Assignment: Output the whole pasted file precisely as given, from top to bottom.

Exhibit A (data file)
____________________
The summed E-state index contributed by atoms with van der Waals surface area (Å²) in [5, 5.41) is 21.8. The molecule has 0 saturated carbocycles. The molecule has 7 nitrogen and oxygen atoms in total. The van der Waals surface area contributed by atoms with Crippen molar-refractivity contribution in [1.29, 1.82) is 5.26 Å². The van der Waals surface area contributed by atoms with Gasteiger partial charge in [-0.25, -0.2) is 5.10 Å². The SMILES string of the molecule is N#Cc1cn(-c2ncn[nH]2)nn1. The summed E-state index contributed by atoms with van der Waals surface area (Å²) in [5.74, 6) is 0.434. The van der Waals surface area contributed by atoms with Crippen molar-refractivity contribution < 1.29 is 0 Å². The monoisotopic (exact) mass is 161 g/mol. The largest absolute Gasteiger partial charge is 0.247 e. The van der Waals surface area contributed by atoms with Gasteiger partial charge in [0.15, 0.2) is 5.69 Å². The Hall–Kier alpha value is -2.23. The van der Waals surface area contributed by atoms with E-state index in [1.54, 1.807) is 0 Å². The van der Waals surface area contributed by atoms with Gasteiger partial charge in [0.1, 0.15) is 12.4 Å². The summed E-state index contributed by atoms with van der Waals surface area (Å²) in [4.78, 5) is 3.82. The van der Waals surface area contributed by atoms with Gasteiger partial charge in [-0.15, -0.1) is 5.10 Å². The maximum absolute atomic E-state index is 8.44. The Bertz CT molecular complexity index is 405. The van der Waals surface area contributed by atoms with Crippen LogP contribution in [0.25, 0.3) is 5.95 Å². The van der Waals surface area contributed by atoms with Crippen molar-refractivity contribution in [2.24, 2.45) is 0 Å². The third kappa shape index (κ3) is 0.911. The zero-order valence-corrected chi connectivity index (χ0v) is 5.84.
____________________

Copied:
The summed E-state index contributed by atoms with van der Waals surface area (Å²) in [5, 5.41) is 21.8. The molecule has 0 saturated carbocycles. The molecule has 7 nitrogen and oxygen atoms in total. The van der Waals surface area contributed by atoms with Crippen molar-refractivity contribution in [1.29, 1.82) is 5.26 Å². The van der Waals surface area contributed by atoms with Gasteiger partial charge in [-0.25, -0.2) is 5.10 Å². The SMILES string of the molecule is N#Cc1cn(-c2ncn[nH]2)nn1. The summed E-state index contributed by atoms with van der Waals surface area (Å²) in [5.74, 6) is 0.434. The van der Waals surface area contributed by atoms with Crippen molar-refractivity contribution < 1.29 is 0 Å². The monoisotopic (exact) mass is 161 g/mol. The largest absolute Gasteiger partial charge is 0.247 e. The van der Waals surface area contributed by atoms with Gasteiger partial charge in [0.15, 0.2) is 5.69 Å². The Hall–Kier alpha value is -2.23. The van der Waals surface area contributed by atoms with E-state index in [1.54, 1.807) is 0 Å². The van der Waals surface area contributed by atoms with Gasteiger partial charge in [0.1, 0.15) is 12.4 Å². The summed E-state index contributed by atoms with van der Waals surface area (Å²) in [4.78, 5) is 3.82. The van der Waals surface area contributed by atoms with Gasteiger partial charge in [-0.15, -0.1) is 5.10 Å². The maximum absolute atomic E-state index is 8.44. The Bertz CT molecular complexity index is 405. The van der Waals surface area contributed by atoms with Crippen LogP contribution in [0.25, 0.3) is 5.95 Å². The van der Waals surface area contributed by atoms with Crippen molar-refractivity contribution in [2.24, 2.45) is 0 Å². The third kappa shape index (κ3) is 0.911. The zero-order valence-corrected chi connectivity index (χ0v) is 5.84.